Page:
Purpose-driven organizations are those that have a clear sense of their mission beyond just making money. They are driven by a desire to make a positive impact on the world and prioritize their purpose over short-term profits.
Some may view the growing attention to purpose within organizations as merely a branding or employee engagement tactic. Others see it as an inevitable positive response to the current state of the world.
No matter which side of the fence you are, there is growing evidence, that when organizations follow a clearly defined purpose, they have a better chance of financially outperforming their peers in their industry.
Obviously, purpose needs to be more than just a catchy statement on a corporate website. Purpose must be authentic, and it must be operationalized.
In today’s fast-paced world, strategy can no longer be based on accurate predictions of the future. Instead, organizations need to focus on developing capabilities that allow them to adapt rapidly. This requires organizations to have a strong sense of organizational identity and a vision based on a shared purpose.
When done right, purpose energizes an organization and accelerates its performance in three ways:
1. Purpose serves as a compass to guide both short- and long-term actions. Thus, purpose-driven organizations are better internally aligned.
2. Purpose builds trust. Thus purpose-driven organizations enjoy loyalty among their clients, suppliers and other ecosystem partners.
3. Purpose inspires. When employees feel that their work holds purpose, they are more likely to deliver outstanding work.
So, how can companies become purpose-driven, high-performance organizations?
Here are some key steps:
1. Define your purpose
This should be done in an interactive process with the full range of your stakeholders. Note that purpose is not something that is negotiated like a salary or targets. It is not the company that defines purpose for individuals, but individuals who endow their work with a purpose. In purpose, there are no bosses, superiors, orders, or chain of command.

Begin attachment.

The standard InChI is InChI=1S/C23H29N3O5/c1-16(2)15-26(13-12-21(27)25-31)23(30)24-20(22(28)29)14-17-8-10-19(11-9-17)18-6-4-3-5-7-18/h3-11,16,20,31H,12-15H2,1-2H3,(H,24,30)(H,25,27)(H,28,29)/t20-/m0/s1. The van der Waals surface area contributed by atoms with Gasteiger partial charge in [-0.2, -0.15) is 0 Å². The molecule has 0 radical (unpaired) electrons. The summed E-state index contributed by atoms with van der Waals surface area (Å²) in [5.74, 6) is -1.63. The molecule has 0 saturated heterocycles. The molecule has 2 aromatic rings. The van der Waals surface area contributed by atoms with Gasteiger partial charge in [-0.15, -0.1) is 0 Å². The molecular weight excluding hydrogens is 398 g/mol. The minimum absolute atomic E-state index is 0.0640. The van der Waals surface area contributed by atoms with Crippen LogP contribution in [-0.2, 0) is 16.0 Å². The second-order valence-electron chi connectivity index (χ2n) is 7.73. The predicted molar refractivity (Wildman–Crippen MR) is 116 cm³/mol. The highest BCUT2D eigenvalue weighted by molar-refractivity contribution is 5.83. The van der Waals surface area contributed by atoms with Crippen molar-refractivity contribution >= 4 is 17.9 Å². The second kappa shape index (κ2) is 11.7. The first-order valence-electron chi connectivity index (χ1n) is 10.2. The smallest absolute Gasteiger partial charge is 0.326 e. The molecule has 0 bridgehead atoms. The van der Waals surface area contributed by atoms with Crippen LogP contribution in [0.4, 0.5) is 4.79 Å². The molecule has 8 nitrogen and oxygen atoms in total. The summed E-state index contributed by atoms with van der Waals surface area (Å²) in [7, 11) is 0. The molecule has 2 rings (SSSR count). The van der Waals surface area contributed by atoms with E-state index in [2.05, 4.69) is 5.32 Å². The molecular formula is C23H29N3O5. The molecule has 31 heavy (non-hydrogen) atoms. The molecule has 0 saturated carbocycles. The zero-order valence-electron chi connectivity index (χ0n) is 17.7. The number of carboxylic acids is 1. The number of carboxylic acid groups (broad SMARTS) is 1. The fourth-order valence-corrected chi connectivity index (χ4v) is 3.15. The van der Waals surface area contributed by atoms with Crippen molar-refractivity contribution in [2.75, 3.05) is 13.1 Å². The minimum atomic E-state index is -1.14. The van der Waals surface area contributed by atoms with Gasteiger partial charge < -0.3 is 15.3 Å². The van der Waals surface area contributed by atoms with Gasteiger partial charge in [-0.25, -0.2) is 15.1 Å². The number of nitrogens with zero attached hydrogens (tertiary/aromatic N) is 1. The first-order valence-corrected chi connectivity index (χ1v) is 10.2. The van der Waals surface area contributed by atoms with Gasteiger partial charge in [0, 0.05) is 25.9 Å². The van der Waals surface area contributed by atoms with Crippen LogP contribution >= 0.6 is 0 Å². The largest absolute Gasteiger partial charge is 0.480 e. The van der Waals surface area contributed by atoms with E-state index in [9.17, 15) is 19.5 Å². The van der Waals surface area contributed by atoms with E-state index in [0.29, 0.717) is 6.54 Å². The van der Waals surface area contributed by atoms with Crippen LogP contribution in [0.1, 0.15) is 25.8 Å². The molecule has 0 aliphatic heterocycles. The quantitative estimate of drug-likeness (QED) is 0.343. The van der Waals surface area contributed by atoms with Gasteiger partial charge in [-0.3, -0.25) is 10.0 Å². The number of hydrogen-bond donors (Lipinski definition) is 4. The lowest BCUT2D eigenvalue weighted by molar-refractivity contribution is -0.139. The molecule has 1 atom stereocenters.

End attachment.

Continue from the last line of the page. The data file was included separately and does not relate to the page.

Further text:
Purpose should express the positive impact and legacy a company aims to leave on this world. It should be ambitious and strive for the seemingly impossible. It should be a meaningful and authentic source of inspiration. All ll employees and other stakeholders must understand it and connect with it.
2. Align your operating model with your purpose
Start with defining the key capabilities and functions that are essential to deliver on your purpose. Translate the key functions into meaningful activities and assign responsibilities for these activities to your organizational units.
3. Pro-actively identify and resolve bottlenecks
When people buy in into a shared vision, they will do their best to achieve the desired outcomes. But if they hit the walls of ill-designed organizations, they lose energy and leave the organization – or worse stay as dead wood. So identifying broken links or ambiguities or overloaded resources in the organization is key to becoming a high-performance organization
4. Foster a high-performance culture
To achieve exceptional results, you need a culture that encourages innovation, collaboration, and continuous improvement. This requires a focus on employee engagement, development, and empowerment.
5. Measure and communicate your impact
Finally, to be a purpose-driven, high-performance organization, you need to measure and communicate your impact. This includes not just financial metrics, but also social and environmental impact.
In conclusion, purpose-driven, high-performance organizations are those that prioritize their mission while also delivering exceptional results.
Let me know if you would like to discuss this.
– Hit Refresh, The Quest to Rediscover Microsoft’s Soul and Imagine a Better Future for Everyone by Satya Nadella
– Deep Purpose: The Heart and Soul of High-Performance Companies by Ranjay Gulati
– The Revival of Purpose Driven Companies – China Europe International Business School https://www.youtube.com/watch?v=ptzvx7llkxc